Zoe Morris is President of Anderson Frank and has almost 20 years’ experience in recruitment. The company has won several industry-based awards under her leadership.
It’s almost twenty years since I began my career, and the focus on employee wellbeing has been one of the biggest changes in the workplace that I have seen. In recent years this has naturally extended beyond just physical wellness and into a focus on mental health.
While people are definitely more open about what was previously a taboo subject, it’s still a problem that employers need to work hard to combat. One piece of research saw 85% of UK adults admit that they regularly experience stress, and work was listed as the second biggest factor in this.
Without a doubt, the onus is on businesses to ensure they’re doing all they can to support their workforce to try and reverse this trend.
What causes it?
There are many things that can trigger stress, although the Health and Safety Executive divide it into six different causes, including being unable to cope with the demands of the job. When two thirds of people wake during the night worrying about work, and a third check their emails in the middle of the night, it’s clear that employers have a duty to correct it.
As mental health costs the economy way more than any other type of illness, it’s essential that you’re supporting your workforce. As well as having a more socially-conscious approach to employee welfare, the impact on you financially is huge on top of that. The Centre for Mental Health estimated that absences cost more than twice as much as physical sickness in 2017, at a hefty £34.9bn. That works out at £1,300 per employee, so no matter the size of your business, it’s a considerable cost to try and reduce.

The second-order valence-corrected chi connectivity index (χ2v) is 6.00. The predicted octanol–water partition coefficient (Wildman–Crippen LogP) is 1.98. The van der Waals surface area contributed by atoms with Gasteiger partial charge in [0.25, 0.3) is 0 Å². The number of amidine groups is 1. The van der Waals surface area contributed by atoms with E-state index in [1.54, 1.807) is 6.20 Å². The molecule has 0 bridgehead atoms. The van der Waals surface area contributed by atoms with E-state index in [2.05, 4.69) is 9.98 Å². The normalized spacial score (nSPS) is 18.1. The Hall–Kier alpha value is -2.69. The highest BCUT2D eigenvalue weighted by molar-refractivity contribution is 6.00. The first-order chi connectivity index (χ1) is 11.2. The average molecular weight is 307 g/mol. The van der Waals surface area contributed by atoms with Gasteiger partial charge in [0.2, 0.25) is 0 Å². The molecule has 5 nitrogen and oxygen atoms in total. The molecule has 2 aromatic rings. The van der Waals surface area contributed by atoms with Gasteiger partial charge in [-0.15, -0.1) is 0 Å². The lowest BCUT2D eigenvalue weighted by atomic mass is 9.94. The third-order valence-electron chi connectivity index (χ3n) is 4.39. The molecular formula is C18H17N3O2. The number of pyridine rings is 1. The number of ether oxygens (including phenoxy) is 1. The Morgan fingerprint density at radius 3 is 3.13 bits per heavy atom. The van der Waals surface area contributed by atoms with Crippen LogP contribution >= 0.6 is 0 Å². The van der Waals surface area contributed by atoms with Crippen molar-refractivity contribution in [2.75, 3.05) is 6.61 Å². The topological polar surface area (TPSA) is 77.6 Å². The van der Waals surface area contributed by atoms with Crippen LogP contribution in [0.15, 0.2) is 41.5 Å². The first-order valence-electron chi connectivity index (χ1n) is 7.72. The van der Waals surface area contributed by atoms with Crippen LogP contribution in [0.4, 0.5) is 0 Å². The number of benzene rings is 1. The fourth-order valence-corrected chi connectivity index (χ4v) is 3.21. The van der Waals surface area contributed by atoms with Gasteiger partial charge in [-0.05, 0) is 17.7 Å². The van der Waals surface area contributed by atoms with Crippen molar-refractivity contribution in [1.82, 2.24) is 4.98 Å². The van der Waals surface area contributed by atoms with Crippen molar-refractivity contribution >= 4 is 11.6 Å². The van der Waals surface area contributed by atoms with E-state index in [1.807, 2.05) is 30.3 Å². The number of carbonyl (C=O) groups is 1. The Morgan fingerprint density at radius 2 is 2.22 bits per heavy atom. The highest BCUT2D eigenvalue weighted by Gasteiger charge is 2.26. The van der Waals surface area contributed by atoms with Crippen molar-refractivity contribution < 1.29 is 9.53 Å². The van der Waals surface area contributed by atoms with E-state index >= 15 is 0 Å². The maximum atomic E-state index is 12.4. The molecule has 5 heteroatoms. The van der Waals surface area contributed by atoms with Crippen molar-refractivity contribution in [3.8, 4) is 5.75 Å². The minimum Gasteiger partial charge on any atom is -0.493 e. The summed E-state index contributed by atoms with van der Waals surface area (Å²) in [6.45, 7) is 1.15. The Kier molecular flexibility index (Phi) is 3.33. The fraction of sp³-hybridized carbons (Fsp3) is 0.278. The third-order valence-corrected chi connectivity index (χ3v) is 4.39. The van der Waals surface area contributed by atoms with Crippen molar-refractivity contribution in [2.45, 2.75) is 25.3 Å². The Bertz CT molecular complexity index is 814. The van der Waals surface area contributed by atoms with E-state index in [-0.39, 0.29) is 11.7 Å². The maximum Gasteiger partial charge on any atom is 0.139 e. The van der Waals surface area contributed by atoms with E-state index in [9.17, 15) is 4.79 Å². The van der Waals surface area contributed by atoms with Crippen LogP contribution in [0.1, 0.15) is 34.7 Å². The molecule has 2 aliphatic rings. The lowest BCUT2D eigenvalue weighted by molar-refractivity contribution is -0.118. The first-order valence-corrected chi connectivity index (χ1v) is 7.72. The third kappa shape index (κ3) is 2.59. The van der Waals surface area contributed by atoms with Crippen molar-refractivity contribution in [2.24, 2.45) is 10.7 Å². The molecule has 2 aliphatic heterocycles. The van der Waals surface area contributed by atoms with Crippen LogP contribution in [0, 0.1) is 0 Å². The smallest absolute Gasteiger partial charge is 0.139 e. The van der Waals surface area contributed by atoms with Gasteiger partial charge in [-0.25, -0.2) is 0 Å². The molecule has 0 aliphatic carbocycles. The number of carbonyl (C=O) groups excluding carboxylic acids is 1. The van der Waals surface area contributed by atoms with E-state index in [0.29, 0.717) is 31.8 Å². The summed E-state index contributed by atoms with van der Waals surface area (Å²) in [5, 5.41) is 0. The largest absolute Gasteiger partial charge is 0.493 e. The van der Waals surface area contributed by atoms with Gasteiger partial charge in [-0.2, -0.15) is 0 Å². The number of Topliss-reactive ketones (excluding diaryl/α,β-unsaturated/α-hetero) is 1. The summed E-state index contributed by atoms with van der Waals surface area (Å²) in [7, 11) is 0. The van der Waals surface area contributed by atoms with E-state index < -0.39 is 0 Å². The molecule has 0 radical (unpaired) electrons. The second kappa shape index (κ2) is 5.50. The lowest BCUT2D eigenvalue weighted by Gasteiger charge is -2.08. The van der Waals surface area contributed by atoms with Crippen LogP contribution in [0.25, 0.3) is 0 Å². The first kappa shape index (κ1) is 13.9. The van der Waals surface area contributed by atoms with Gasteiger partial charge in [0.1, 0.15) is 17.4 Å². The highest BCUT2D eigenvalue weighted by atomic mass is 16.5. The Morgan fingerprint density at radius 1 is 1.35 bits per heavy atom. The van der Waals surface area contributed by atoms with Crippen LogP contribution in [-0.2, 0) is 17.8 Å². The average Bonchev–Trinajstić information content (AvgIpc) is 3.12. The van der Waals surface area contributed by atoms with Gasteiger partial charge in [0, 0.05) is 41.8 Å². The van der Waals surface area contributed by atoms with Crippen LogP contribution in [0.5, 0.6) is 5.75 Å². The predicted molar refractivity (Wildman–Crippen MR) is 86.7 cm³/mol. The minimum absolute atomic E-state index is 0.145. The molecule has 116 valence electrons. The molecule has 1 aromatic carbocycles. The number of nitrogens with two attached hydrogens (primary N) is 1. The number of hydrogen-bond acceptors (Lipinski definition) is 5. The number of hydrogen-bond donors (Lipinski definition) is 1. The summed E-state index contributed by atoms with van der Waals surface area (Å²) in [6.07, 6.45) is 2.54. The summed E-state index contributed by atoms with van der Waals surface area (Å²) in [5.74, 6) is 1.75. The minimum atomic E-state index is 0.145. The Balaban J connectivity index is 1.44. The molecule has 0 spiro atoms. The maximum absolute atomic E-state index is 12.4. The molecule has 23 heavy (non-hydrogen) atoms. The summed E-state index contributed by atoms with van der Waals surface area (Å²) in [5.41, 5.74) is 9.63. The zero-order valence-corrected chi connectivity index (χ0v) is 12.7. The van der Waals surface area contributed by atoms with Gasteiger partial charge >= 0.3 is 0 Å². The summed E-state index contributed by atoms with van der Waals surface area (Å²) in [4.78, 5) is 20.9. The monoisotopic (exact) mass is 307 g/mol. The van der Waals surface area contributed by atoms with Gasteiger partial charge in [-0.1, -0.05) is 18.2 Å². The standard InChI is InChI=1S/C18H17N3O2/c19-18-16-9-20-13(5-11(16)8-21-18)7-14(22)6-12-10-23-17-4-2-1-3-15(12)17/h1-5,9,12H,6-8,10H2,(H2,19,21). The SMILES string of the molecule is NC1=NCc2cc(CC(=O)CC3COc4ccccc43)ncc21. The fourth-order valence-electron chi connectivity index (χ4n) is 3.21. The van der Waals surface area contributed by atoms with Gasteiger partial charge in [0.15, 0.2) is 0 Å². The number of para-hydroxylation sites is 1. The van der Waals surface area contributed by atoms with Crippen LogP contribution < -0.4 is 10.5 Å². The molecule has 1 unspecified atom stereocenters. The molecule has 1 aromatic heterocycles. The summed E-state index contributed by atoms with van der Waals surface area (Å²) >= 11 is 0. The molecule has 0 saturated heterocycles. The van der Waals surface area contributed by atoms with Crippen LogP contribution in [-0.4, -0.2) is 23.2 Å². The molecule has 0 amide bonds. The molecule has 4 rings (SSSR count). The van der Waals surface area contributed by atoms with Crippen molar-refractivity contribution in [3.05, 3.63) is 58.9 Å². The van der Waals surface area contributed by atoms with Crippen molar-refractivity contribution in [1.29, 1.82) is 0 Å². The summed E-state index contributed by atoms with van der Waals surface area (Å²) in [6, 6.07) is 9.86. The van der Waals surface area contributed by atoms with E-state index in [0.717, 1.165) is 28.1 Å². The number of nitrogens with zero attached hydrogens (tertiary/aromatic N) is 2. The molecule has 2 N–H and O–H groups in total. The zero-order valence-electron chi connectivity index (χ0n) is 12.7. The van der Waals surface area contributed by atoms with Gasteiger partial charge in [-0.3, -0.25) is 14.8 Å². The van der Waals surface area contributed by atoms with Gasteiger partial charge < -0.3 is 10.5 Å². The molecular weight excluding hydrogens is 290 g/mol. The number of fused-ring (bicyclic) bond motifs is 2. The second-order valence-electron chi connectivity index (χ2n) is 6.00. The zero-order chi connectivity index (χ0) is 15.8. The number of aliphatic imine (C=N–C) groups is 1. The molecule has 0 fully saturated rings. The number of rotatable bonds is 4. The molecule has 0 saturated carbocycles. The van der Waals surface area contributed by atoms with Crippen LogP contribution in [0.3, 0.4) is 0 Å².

How to support it
Good management is the simplest way to approach and encourage better mental wellness within the workplace. Ensure your company culture is one where people feel able to speak out if they’re under pressure or that the demands on them are too great. All managers should take time to schedule regular one-to-one meetings where employees can provide this feedback. This can and should be a more comfortable environment for people to share their concerns than on the ‘shop floor’.
Although physical and mental wellbeing are separate, there’s a definite link that suggests a healthy body can help with a healthy mind. To this end, providing facilities for employees to participate in physical activity can also have a positive effect. We deliver a variety of exercise classes for our employees around the world, from yoga to body combat; the aim is to be as inclusive as possible and offer something for all employees’ tastes.
We also provide fresh fruit for employees in all of our offices to encourage healthy snacking during the day, and Wellness Wednesdays, where we provide a healthy lunch and have a speaker come in to talk about different ways employees can improve their lifestyle.
Focussing on these things, as well as investing heavily in employee incentives and get-togethers, engenders a company culture that feels very much like a family. With this sort of mindset, the hope is that employees feel like their colleagues are an extended support network, which can result in a more relaxed outlook to minimise the risk of stress.
As well as the financial burden that poor mental health in a workplace can have, the positives go way beyond that. A more rested and relaxed group of workers will almost always be more efficient. They’ll be able to make better decisions and likely be more creative when it comes to solving problems. There isn’t a single industry where having stressed staff produces better results.
A building with fresh and positive employees in it will bring a buzz that customers and potential candidates all want to be a part of, making your recruitment easier and business better. And that combination gives you the best chance of delivering success both in the short and long term.